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Canyon View MAs Improve Blood Pressure Processes, Win iPads

Canyonview Optum challengeImproving blood pressure control, like so many other quality improvement measures, begins with accurate measurement and documentation. At Canyon View Medical Clinic in Spanish Fork, medical assistants (MAs) competed in a challenge earlier this year aimed at improving blood pressure measurement and charting; and with simple changes to their processes were able to make big improvements in blood pressure control. 

Two teams of MAs competed in the challenge, put on by Optum Care. Teams competed for two months and got points for properly taking and charting the blood pressures of hypertension patients. Teams got points if the patients’ blood pressure was in the healthy range (below 140/90) or if it wasn’t in range but the MA retook the patients’ blood pressure after letting them rest for a few minutes.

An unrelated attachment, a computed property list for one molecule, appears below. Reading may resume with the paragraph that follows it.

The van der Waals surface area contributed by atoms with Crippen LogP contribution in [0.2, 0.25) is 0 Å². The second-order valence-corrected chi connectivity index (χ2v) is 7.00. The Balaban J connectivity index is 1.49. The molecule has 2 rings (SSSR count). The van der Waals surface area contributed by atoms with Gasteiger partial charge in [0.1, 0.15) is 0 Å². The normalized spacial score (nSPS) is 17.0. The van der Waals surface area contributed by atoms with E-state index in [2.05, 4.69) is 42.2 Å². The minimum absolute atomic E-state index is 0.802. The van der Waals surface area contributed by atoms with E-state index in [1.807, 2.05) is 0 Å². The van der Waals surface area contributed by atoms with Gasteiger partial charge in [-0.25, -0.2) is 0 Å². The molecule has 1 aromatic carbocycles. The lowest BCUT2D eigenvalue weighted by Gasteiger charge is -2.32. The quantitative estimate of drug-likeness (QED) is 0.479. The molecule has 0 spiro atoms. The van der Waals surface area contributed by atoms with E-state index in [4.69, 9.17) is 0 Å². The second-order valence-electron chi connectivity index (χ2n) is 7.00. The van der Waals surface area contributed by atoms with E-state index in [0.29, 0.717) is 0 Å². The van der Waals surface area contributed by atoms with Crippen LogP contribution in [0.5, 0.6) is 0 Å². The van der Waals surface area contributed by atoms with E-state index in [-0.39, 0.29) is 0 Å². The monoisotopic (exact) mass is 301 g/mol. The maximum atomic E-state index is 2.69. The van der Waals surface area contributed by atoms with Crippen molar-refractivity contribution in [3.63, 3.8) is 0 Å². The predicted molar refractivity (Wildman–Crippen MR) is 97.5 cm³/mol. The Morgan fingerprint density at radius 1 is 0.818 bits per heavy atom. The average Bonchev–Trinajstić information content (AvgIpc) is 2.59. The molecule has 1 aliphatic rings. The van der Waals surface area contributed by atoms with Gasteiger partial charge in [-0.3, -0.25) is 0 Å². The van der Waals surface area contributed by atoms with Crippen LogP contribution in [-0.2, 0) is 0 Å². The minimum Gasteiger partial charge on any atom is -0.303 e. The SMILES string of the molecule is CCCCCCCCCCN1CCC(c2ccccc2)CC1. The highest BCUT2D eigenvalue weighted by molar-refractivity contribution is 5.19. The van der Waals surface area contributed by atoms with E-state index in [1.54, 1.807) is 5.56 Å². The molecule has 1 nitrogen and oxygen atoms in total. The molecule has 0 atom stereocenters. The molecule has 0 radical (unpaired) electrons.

“Our main goal with the challenge was to be better about double checking blood pressures,” Anne Herbert, a MA at Canyon View said. “If they were continuing to have high readings after letting them rest then we would set up a blood pressure visit.” 

The MA team from the Spanish Fork clinic won the blood pressure challenge out of more than 20 teams in Utah, winning iPad minis for each team member. 

Jennifer Elliot, quality coordinator at Canyon View, said they already had blood pressure processes in place but the contest helped reinforce their training. 

“I think it improved the process. It helped them make sure it got documented and make sure a retake got done if necessary,” Elliot said, “I think it helped build a culture of team work. We are always talking about working as a care team, when we had the competition it really reinforced team work.” 

Herbert said the incentive of possibly winning an iPad helped draw their attention back to something they were already trained to do. She also said the competition didn’t just help the MAs improve their work but also helped patients get a better understanding of their health. 

“The whole time we communicated to the patient what we were doing and if their blood pressure was high that we were going to retake it,” Herbert said. “It makes them more aware, which is always good, we want patients to be more aware and involved in their health.”